Continuing the scarefest are Cargo and Phobia 2. The former is a sci-fi thriller from Switzerland in which it’s the 23rd century and the Earth is uninhabitable. Laura, a young medic, has signed onto a cargo freighter for four years to earn her passage to Rhea, an idyllic planet slowly being colonized; but during her eight-month shift alone on watch, Laura discovers she and the small crew are not alone and whatever is hiding in the shadows is killing them off one by one. The latter is a sequel to TAD’s 2008 Audience Award second runner-up, showcasing an anthology of five horrific tales from five Thai directors.

Outrageous Japanese genre pictures are once again on the menu. Noboru Iguchi (The Machine Girl) will strange-up the screen with Robogeisha, about two sisters battling for the affection of a wealthy young industrialist. Training with his Geisha death squad, the sibling rivalry evolves along with their now mechanized flesh, sprouting machine guns, swords, and buzz saws from the most unlikely places. Japanese splatter guru Yoshihiro Nishimura (Tokyo Gore Police and Vampire Girl vs. Frankenstein Girl) steers the outlandish effects. Alien vs. Ninja is as the title suggests: a brood of xenomorphic aliens incurs the wrath of feuding, fashionable ninja clans.

Cult films are often an acquired taste, but they can also just be a lot of fun. In All About Evil, Deborah Tennis (Natasha Lyonne, Slums of Beverly Hills) always wanted to be a star, but is instead a frumpy librarian who inherits her father’s failing rep cinema. However, when she commits a vicious murder captured on the lobby’s security camera and projected onto the big screen, the small but loyal crowd believes the footage is a “gore worthy” short film that becomes a hit. Hungry to become a famous directress, Deborah and her crew of nefarious psycho-misfits begin to make more short films by including clueless audience members. Co-starring Noah Segan (Deadgirl and Someone’s Knocking at the Door), Thomas Dekker (Terminator: The Sarah Connor Chronicles) and Cassandra Peterson a.k.a. “Elvira, Mistress of the Dark.” In High School, when pot smokers Henry and Travis realize they’re going to fail the school’s new drug test, they decide the only way to avoid expulsion is to make the entire school high. But just when things seem to be going according to their devious plan, the town’s biggest nut-job, Psycho Ed (Adrien Brody), barges into the school looking for his stolen stash. The film also stars Michael Chiklis (The Shield), Colin Hanks (Orange County) and Yeardely Smith (the voice of Lisa on The Simpsons).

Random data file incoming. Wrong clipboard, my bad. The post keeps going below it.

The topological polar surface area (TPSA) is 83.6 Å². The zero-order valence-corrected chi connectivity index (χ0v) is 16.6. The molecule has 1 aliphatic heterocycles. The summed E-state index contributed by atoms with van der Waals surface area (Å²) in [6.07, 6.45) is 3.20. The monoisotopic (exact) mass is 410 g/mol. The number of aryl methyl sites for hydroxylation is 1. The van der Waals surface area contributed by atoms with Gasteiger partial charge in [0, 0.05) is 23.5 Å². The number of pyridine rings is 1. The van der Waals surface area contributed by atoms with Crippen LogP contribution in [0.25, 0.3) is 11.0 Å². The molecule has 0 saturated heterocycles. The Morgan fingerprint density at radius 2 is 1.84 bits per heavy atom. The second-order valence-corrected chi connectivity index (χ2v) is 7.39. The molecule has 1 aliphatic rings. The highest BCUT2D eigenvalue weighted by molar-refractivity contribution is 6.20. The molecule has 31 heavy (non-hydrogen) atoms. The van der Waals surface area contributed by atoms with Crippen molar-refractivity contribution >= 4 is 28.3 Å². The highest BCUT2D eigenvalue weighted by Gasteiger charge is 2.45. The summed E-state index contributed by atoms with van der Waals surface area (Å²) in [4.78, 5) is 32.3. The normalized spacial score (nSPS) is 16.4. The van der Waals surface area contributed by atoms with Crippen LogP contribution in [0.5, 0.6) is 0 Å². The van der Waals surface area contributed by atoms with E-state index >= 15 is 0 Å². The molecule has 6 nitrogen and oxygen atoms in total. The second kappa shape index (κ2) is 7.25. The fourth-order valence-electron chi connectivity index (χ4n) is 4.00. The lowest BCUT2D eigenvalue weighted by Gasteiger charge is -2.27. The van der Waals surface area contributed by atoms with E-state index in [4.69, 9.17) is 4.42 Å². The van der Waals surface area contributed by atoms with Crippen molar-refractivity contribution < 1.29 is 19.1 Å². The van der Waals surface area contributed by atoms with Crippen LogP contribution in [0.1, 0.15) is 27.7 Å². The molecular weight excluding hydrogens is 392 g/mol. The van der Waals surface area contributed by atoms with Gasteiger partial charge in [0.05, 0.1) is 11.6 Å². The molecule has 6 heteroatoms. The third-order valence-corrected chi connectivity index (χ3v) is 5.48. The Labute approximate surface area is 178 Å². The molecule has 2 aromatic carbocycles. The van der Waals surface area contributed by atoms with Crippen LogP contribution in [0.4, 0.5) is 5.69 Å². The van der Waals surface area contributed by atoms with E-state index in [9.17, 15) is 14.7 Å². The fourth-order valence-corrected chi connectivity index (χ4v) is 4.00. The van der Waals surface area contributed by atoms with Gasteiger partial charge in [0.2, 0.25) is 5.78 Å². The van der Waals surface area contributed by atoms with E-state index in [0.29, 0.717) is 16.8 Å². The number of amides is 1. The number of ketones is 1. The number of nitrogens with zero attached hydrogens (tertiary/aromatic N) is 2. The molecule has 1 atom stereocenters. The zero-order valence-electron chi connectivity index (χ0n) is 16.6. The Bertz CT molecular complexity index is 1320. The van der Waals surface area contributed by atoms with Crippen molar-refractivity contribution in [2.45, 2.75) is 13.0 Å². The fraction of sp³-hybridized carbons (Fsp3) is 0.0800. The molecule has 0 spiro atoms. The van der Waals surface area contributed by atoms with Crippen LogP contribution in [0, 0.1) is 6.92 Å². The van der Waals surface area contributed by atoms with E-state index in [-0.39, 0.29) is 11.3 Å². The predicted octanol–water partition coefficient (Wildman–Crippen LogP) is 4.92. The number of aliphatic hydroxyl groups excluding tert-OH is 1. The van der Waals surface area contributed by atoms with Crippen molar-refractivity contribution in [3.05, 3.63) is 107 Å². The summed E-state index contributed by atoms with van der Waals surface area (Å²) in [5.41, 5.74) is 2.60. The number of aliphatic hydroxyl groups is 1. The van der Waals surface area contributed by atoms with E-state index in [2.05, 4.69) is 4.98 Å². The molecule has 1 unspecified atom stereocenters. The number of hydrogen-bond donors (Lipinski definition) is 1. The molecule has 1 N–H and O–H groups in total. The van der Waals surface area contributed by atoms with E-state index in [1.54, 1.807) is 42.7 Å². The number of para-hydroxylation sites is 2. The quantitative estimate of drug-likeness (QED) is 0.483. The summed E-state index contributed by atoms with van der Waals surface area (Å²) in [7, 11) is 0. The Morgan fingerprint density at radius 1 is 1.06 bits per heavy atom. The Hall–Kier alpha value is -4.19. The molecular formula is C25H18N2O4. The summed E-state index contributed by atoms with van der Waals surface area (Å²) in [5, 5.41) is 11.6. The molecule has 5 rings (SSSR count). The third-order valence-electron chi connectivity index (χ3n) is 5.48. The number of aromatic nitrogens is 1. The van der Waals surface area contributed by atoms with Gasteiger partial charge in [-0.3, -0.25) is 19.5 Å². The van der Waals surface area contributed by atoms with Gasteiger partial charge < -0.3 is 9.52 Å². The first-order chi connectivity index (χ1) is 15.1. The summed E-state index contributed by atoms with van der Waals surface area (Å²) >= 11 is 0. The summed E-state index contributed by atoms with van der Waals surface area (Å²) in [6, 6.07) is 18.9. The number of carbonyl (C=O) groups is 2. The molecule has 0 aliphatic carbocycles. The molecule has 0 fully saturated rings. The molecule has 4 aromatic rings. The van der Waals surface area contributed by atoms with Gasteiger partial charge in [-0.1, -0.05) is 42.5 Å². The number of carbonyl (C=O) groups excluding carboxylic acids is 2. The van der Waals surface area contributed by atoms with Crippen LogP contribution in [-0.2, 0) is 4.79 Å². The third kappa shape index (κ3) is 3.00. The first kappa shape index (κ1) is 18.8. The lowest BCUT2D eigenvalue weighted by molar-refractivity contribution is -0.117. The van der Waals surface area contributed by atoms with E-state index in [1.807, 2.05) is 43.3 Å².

The festival’s closing night features a noteworthy double bill. Rubber is the story of an angry tire named Robert, which uses telekinesis to make things explode. If that doesn’t have you lining up at the box office, there’s nothing more to be said. The final film of this year’s event is The Human Cenitpede. Two American tourists with car trouble seek help at the house of Dr. Heiter (Dieter Laser), a physician who specialized in separating Siamese twins but now wants to create a human centipede. The mad doctor sews the girls and a Japanese tourist together – butt-to-mouth – and marches them around his yard. Now, their only hope for escape is their ability to work together as a singular organism.

TAD continues its tradition of supporting the briefer genre pictures with “Shorts After Dark,” a programme of international short films, as well as “Canada After Dark,” which opens each feature with a home-grown mini-movie.

I Spit on Your Grave will also be screened as part of Toronto After Dark.

Toronto After Dark Film Festival runs August 13-20 at Bloor Cinema.